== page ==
On the positive side, Resnais manages to achieve a hypnotic rhythm with his fluidly flowing tracking shots, and there are definitely some elements of style and theme from some of Resnais' bona fide classics, like "Hiroshima, Mon Amour" and "Last Year at Marienbad," running through this work (the nature of intimacy between strangers and near-strangers being just one of the issues touched upon in all three films).
However, these few virtues are not enough to overcome the unlikable nature of the storyline and the two loony and self-absorbed folk who serve as its protagonists. So I guess it's only appropriate that the movie culminate in a spectacularly stupid and laughable into-the-wild-blue-yonder finale that literally, as well as figuratively, crashes and burns on its way to that much delayed but highly appreciated "fin," signaling the end of our ordeal. A fond farewell to all around.
WILD GRASS, aka "Les Herbes Folles" in French, is aptly titled,
naturellement. Such grass that grows wild, is unpredictable in how it
blooms and affects its surrounding neighbors. It can be amazing or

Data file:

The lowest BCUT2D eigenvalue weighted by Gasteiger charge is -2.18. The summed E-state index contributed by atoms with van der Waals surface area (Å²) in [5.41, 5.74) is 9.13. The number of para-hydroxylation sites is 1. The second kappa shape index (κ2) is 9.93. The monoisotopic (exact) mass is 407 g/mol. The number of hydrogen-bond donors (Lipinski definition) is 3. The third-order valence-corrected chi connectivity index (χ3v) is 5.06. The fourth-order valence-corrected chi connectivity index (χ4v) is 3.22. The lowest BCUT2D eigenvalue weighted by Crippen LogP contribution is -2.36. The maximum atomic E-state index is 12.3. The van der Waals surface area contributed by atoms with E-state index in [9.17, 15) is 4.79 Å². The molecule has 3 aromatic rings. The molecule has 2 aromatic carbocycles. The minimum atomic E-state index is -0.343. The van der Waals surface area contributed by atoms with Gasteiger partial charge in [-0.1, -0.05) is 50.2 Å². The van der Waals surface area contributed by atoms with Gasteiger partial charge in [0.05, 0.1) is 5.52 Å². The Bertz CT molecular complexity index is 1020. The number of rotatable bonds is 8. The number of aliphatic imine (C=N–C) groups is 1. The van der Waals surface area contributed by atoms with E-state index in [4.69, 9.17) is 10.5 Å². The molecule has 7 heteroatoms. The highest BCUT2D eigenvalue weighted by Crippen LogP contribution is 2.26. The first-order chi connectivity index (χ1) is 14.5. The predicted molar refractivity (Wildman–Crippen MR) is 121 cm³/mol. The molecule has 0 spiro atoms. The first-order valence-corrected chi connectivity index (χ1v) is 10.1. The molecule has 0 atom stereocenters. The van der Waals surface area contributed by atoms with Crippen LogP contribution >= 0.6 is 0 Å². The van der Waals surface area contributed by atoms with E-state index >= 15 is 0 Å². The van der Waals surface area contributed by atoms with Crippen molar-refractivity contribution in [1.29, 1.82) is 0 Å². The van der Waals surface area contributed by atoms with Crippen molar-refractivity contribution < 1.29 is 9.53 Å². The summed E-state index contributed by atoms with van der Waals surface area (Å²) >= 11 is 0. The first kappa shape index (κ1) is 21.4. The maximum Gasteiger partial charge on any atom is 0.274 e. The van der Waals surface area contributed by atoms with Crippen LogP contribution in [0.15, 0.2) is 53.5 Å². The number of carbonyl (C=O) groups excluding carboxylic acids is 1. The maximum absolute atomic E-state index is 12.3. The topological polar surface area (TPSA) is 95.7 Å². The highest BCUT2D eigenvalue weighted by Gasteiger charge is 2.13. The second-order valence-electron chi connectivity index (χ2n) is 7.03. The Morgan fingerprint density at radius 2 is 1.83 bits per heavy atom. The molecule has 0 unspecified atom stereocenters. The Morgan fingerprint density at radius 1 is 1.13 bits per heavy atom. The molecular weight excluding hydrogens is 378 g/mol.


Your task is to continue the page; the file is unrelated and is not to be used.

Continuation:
annoying, subtle or gregarious. Consulting my French-English
dictionary: 'herbe' is grass, while 'folle' does mean mad, wild,
foolish. Either way, veteran French filmmaker Alan Resnais, emboldened
by his worthy age and years in the world of cinema, gave us quite a
treat to what the joy of cinema can truly be, a film about a pair of
'madman and madwoman' - 'folles' foolish, tremendously so or otherwise.
The story is a series of events string together, seemingly easy to follow, with the comfort of a narrator voice-over interjecting certain rhyme or reason - the varying plot points converge, yet without notice, diverge also. Scratching your head? Don't mind that - ignore the inquisitive curious "why's" - why ever not! Go along with the characters offered and enjoy the ride.